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Wednesday, June 5, 2013

Cardinal Kasper's Admission....Traddy's Are NOT Wrong

I know I'm a little behind due to Spring planting, but I just came across this and WOW!!!!  Those of you who know me best, know that I've been saying this since at least 1994!  His Eminence says and I quote,

In many places, they had to find compromise formulas, in which, often, the positions of the majority are located immediately next to those of the minority, designed to delimit them.  Thus the conciliar texts themselves have a huge potential for conflict, open the door to a selective reception in either direction. [...] For most Catholics, the developments put in motion by the Council are part of the Church's daily life.  But what they are experiencing is not the great new beginning nor the springtime of the Church, which were expected at that time, but rather a Church which has a wintery look, and shows clear signs of crisis. 
BOOM!  Literally.  This admission by one of the most liberal Catholic Cardinals since the Council itself  has come out and said that compromise and conflict were intentional.  He has admitted that the ambiguity of the Council was built in and that it was intentional.  That there were designs on delimitations (for those who might better understand it in these terms, deregulation).

Now when we read the documents, we find that there is a clear reason why there are no dogmas or doctrines defined, because there was never any intention to do so.  We find that documents like Sacrosanctum Concilium and Nostrae Aetate were intentionally vague and deregulatory.  We see that the leadership of the Church did have an agenda to effect the daily life of the Church in a way which was unclear, but the burning question is why?  What is the reason for the deregulation or delimiting?  If the texts had a huge potential for conflict (which has been realized), why were they ratified?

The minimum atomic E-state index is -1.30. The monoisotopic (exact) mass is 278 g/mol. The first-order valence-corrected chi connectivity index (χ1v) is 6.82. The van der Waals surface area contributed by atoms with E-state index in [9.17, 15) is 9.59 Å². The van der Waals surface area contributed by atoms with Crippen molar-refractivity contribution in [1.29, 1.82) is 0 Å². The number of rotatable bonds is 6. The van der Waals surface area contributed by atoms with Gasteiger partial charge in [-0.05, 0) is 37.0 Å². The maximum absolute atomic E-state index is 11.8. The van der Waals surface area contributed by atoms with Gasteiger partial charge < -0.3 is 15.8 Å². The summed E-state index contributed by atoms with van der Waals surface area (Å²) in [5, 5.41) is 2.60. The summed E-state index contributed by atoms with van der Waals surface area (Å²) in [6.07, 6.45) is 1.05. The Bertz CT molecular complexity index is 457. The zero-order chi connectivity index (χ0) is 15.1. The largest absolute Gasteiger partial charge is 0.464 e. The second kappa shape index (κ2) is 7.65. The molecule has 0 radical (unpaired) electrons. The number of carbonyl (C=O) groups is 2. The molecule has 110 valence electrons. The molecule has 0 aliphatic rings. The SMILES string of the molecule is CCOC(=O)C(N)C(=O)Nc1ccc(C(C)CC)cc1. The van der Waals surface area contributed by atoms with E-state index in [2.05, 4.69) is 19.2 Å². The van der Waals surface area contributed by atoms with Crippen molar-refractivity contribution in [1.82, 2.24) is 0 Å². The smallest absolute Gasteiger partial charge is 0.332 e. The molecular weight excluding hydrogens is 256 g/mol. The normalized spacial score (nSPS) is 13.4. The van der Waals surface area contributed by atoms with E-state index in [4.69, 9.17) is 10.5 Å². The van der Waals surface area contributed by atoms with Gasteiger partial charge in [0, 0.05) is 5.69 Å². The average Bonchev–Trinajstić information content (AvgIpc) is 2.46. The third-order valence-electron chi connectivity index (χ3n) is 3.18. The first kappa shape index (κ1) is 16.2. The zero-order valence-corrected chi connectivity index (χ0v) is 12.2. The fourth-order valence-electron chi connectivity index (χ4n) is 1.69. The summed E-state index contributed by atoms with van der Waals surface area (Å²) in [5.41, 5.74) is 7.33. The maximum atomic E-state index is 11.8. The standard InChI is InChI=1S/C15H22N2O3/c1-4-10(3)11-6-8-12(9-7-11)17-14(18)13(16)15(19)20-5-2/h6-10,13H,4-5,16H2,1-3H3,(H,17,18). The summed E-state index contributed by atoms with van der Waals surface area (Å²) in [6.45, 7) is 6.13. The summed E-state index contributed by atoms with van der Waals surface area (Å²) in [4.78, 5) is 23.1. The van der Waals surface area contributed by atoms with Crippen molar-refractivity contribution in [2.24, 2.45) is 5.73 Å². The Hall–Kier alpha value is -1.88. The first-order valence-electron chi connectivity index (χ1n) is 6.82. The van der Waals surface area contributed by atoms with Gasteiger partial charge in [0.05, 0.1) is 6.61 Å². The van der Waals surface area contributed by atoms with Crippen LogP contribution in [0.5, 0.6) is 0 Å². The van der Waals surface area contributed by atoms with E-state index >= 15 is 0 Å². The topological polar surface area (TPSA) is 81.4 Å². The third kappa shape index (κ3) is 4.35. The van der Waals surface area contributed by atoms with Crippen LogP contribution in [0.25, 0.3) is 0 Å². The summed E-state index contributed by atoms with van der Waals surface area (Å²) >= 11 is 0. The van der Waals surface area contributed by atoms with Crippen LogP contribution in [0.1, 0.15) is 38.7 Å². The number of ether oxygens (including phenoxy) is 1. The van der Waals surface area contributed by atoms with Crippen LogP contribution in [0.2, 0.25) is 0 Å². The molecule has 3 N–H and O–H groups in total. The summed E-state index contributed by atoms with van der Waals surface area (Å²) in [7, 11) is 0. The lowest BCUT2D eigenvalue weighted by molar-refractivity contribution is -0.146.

So, what now?  Those of us who have been calling this out now know that the premise we've been forwarding is correct.  We must go about proving it.

Why is this coming out now?  I think that perhaps (and this is my own opinion) that the baby boomer generation is starting to feel it's mortality, whereas before they had an air of invincibility.  I think that they are trying to set their legacy as really being proponents for change and this is a way to do it.  They've gone so long lying about the reality of what the documents of Vatican Council II actually said that now it has come time to say the truth and defend their actions so that they can put their mark firmly into history.  The Boomers lived their lives saying, "Don't trust anyone over 30...."  Now they are in their 60's and 70's and the truth is coming out...they didn't.  They were changing for the sake of change, not only in society, but as it has been admitted, in the leadership's actions surrounding the Church.

This is a sad commentary on a generation that didn't trust.  They didn't trust society, they didn't trust the Church.  They didn't trust in God.  And this is what we are left with, a false premise which defined two generations of Catholics.

The reality is that my generation didn't buy it, and those of us that are left (or are coming back) are those who will have to fix it.  And the first step is proving our premise.  A premise which was just spelled out by His Eminence.

Tuesday, June 4, 2013

Redundancy and Noble Simplicity?